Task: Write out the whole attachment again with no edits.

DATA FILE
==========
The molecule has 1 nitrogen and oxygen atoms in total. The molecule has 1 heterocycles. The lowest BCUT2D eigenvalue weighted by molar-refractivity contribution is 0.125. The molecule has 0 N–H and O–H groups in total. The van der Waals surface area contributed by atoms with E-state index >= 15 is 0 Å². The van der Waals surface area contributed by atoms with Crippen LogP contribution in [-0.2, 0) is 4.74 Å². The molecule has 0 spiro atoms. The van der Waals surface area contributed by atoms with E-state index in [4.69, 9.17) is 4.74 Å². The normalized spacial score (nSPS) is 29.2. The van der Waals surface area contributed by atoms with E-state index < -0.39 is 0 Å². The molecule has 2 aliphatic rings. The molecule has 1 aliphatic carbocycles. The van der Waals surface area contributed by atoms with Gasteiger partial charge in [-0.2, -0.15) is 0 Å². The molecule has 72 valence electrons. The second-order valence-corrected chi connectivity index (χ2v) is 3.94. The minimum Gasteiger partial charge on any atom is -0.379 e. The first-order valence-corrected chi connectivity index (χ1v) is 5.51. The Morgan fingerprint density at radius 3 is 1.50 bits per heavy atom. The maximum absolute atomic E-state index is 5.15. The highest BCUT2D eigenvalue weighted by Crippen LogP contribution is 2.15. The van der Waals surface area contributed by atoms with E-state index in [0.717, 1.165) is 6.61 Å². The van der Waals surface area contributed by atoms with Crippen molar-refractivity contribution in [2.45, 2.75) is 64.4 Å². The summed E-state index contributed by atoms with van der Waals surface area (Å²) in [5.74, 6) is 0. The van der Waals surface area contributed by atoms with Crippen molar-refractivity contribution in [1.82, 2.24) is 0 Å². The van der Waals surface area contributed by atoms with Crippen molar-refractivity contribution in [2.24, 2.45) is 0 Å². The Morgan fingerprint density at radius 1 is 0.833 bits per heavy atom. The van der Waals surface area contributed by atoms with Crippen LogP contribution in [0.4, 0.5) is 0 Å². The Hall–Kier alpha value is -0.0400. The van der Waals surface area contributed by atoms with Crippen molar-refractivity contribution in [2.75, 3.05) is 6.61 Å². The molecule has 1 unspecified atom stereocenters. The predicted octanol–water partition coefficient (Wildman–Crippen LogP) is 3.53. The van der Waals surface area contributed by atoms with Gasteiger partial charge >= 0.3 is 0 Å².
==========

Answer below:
The molecule has 1 nitrogen and oxygen atoms in total. The molecule has 1 heterocycles. The lowest BCUT2D eigenvalue weighted by molar-refractivity contribution is 0.125. The molecule has 0 N–H and O–H groups in total. The van der Waals surface area contributed by atoms with E-state index >= 15 is 0 Å². The van der Waals surface area contributed by atoms with Crippen LogP contribution in [-0.2, 0) is 4.74 Å². The molecule has 0 spiro atoms. The van der Waals surface area contributed by atoms with E-state index in [4.69, 9.17) is 4.74 Å². The normalized spacial score (nSPS) is 29.2. The van der Waals surface area contributed by atoms with E-state index < -0.39 is 0 Å². The molecule has 2 aliphatic rings. The molecule has 1 aliphatic carbocycles. The van der Waals surface area contributed by atoms with Gasteiger partial charge in [-0.2, -0.15) is 0 Å². The molecule has 72 valence electrons. The second-order valence-corrected chi connectivity index (χ2v) is 3.94. The minimum Gasteiger partial charge on any atom is -0.379 e. The first-order valence-corrected chi connectivity index (χ1v) is 5.51. The Morgan fingerprint density at radius 3 is 1.50 bits per heavy atom. The maximum absolute atomic E-state index is 5.15. The highest BCUT2D eigenvalue weighted by Crippen LogP contribution is 2.15. The van der Waals surface area contributed by atoms with E-state index in [0.717, 1.165) is 6.61 Å². The van der Waals surface area contributed by atoms with Crippen molar-refractivity contribution in [2.45, 2.75) is 64.4 Å². The summed E-state index contributed by atoms with van der Waals surface area (Å²) in [5.74, 6) is 0. The van der Waals surface area contributed by atoms with Crippen molar-refractivity contribution in [1.82, 2.24) is 0 Å². The van der Waals surface area contributed by atoms with Crippen molar-refractivity contribution in [2.24, 2.45) is 0 Å². The Morgan fingerprint density at radius 1 is 0.833 bits per heavy atom. The van der Waals surface area contributed by atoms with Crippen LogP contribution in [0.4, 0.5) is 0 Å². The Hall–Kier alpha value is -0.0400. The van der Waals surface area contributed by atoms with Crippen molar-refractivity contribution in [2.75, 3.05) is 6.61 Å². The molecule has 1 unspecified atom stereocenters. The predicted octanol–water partition coefficient (Wildman–Crippen LogP) is 3.53. The van der Waals surface area contributed by atoms with Gasteiger partial charge >= 0.3 is 0 Å².